Old age predators – Serie A’s league of veteran strikers

The resurgence of Filippo Inzaghi in the front-line of the Milanese strike force could leave you forgiven for thinking that the man once lamented by Sir Alex Ferguson as having been “born offside” was enjoying an Indian Summer in a league often perceived as slow or methodical.


However, when Gianluca Curci picked up the Rossoneri’s fifth from his net on Sunday lunchtime, he was also laying claim to the 300th effort by Inzaghi to have beaten an opposition goalkeeper in the 35-year-old’s much travelled career. Hardly an inauspicious feat for any striker but in Italy it would seem that strikers are capable of prolonging their stay at the highest level more than most.

Looking across the country as a whole, players like Paolo Maldini and Alessandro Nesta have managed to last for what seems like centuries in the peak competition on the peninsula, with the game seemingly favouring well versed professionals. However, the wise-head of a seasoned defender breaking up play and sweeping up attacks is one thing but for a man nearing retirement to still render themselves a problem for defenders is very much another.


Just looking at the current scoring charts the man blazing the way at the top of the chart is of a similar ilk to Inzaghi, both in age, clubs on his CV and prolific ability – Marco Di Vaio. The former Nazionale goal scorer is enjoying a second, hell, even third or fourth wind in the current dogfight being endured by struggling Bologna. In the Rossoblu’s fight against relegation, the former Juventus and Parma forward has proved to an integral part of Sinsia Mihaljovic’s plans even as the team slip towards the waiting jaws of Serie B. Offering a wise, predatory head at the forefront of the Bologna crusade, Il Bomber has a wealth of experience to call on when leading the line, often on his own in an conservative 4-5-1 formation.

The shaven-headed hitman is set to blow out the candles on his 33rd birthday cake come the close of the season and could have ensured himself another year in Serie A after bagging an impressive 19 goals. All this in a period when players of his generation are normally used as impact substitutes or mentors to underdeveloped, precocious talent. This dependence on an elder statesmen is not an anomaly consigned to a team looking to fire its way out of despair, as the majority of top scorers in the league have more years in the bag than some of their team-mates have career goals.

In past years the Capocannonieri has been scooped by Alessandro Del Piero (2007/08, aged 33), Francesco Totti (2006/07, aged 30) and Luca Toni (2005/06, aged 29). A widely wheeled-out punditry claim is that predatory instincts are honed over time, and nowhere is that truer than Italy’s top division. For example, those currently offering Di Vaio company in the top ten scorers in Serie A for 2008/09, excluding the 19-year-old Brazilian wonder kid Alexandre Pato, there is no other goal scorer in the league’s top ten below the age of 26.


To put that into context, the current top ten scorers in the English Premier League and La Liga have an average age of 26.8 and 26.36, respectively. In Serie A, the average age of men finding the net most is 27.5.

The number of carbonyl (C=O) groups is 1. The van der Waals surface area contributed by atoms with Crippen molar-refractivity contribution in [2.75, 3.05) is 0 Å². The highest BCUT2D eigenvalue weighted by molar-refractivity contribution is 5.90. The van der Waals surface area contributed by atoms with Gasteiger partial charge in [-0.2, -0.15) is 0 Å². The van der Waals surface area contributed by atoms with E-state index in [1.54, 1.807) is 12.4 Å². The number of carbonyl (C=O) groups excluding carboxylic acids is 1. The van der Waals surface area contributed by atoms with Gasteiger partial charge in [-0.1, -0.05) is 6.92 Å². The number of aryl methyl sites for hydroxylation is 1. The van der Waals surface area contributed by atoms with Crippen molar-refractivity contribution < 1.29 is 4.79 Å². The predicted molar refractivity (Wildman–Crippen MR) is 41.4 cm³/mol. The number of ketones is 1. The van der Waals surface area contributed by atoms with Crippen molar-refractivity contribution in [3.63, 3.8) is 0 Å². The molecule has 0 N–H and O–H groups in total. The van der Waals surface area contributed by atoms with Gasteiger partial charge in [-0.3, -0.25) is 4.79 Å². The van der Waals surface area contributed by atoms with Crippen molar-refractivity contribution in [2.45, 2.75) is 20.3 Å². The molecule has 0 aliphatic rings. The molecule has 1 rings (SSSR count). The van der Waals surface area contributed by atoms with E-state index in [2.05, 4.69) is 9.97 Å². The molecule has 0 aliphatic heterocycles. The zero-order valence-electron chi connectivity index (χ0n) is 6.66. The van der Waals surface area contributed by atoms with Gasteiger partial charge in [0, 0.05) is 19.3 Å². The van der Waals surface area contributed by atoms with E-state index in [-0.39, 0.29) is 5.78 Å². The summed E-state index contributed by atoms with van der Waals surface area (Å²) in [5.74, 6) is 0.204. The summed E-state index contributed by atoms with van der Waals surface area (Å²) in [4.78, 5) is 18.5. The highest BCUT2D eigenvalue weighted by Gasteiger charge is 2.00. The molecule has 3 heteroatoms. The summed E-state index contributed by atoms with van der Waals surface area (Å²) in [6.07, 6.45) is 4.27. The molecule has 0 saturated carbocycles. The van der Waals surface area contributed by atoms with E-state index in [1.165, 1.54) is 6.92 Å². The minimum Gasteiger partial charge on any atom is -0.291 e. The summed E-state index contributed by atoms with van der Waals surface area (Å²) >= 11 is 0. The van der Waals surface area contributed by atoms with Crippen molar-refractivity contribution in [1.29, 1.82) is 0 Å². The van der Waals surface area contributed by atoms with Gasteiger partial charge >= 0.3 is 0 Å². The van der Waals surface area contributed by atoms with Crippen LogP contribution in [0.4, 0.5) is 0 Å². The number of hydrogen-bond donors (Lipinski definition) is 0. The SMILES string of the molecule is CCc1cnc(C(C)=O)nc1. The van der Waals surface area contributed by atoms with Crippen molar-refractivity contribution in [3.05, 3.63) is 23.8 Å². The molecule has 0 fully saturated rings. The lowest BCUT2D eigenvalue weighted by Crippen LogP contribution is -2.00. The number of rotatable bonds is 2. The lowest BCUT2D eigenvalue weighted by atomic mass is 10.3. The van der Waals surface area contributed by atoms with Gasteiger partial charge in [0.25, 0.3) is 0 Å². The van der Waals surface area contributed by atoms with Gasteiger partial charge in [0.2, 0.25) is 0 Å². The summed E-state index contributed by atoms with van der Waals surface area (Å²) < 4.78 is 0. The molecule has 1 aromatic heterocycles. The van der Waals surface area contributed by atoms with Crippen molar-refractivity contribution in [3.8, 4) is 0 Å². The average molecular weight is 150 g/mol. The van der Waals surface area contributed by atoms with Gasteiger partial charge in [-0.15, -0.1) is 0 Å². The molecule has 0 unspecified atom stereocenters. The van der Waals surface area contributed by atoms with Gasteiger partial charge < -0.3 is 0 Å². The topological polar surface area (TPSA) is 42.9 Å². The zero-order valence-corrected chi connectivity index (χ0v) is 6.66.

Breathing down Di Vaio’s neck in the scoring charts are three men, all on the verge of their 30th birthday, but also proving a consistent menace to opposing defences. Compounding his position at second in the table with two strikes against Fiorentina, the enigmatic Zlatan Ibrahimovic has led to referees trying in vain to spell his name correctly in their match reports 17 times.


While, at Genoa – where Di Vaio is currently enjoying a season on-loan away from – a great deal of significance in their surprise rise to the upper echelons of the league can be seen in the goals of Diego Milito. The imposing Argentine has earned himself a sizeable fan base at the Luigis Ferrraris with 15 goals so far and the potential for more to come as the Genovese chase the promised land of European football. Tied with the former Real Zaragoza centre forward in third place is Albert Gilardino. At 26, Gila can be seen as something of a pup in comparison to those above him but the Fiorentina forward has been plying his trade in Serie A since 1999 and has come somewhat accustomed to putting the ball past top flight keepers – even if his short stint at the San Siro didn’t proved unsuccessful.

Ultimately, the players making the biggest indent on statisticians and goalkeepers alike are those with the biggest gains to be achieved – be it survival, the title or the quest for European football and, if the weekend just passed is anything to go by, then defences are starting to tire after a long and arduous season. History dictates that between 24 and 26 is a tally capable of landing the coveted crown of top scorer, but there will have to be a real flurry of activity in the final ten games for any of the current poachers to be aligned with the goal scoring royalty of Gunnar Nordahl, Julio Libonatti and Ferenc Hizer to achieve the current record of 35 in a single season.

However, 28 in ten games could be a little bit too much for Inzaghi to make this a truly remarkable close to the season in what has been a very special career.


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